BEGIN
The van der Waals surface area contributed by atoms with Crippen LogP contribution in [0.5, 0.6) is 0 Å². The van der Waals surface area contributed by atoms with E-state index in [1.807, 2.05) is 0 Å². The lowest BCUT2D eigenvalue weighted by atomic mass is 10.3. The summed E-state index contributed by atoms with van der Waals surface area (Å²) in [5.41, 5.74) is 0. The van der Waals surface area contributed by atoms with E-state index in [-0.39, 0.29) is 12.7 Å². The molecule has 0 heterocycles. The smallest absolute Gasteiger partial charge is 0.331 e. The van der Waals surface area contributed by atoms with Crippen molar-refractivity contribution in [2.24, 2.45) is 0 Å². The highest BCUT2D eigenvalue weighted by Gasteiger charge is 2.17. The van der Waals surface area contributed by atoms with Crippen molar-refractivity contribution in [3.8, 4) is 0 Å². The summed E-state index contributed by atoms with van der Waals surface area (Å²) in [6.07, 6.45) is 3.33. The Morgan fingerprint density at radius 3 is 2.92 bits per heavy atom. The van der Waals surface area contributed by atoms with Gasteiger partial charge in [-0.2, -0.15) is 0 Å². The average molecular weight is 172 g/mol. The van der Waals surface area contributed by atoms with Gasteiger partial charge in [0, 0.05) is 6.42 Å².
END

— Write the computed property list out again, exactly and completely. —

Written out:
The van der Waals surface area contributed by atoms with Crippen LogP contribution in [0.5, 0.6) is 0 Å². The van der Waals surface area contributed by atoms with E-state index in [1.807, 2.05) is 0 Å². The lowest BCUT2D eigenvalue weighted by atomic mass is 10.3. The summed E-state index contributed by atoms with van der Waals surface area (Å²) in [5.41, 5.74) is 0. The van der Waals surface area contributed by atoms with E-state index in [-0.39, 0.29) is 12.7 Å². The molecule has 0 heterocycles. The smallest absolute Gasteiger partial charge is 0.331 e. The van der Waals surface area contributed by atoms with Crippen molar-refractivity contribution in [2.24, 2.45) is 0 Å². The highest BCUT2D eigenvalue weighted by Gasteiger charge is 2.17. The van der Waals surface area contributed by atoms with Crippen molar-refractivity contribution in [3.8, 4) is 0 Å². The summed E-state index contributed by atoms with van der Waals surface area (Å²) in [6.07, 6.45) is 3.33. The Morgan fingerprint density at radius 3 is 2.92 bits per heavy atom. The van der Waals surface area contributed by atoms with Gasteiger partial charge in [-0.2, -0.15) is 0 Å². The average molecular weight is 172 g/mol. The van der Waals surface area contributed by atoms with Gasteiger partial charge in [0, 0.05) is 6.42 Å².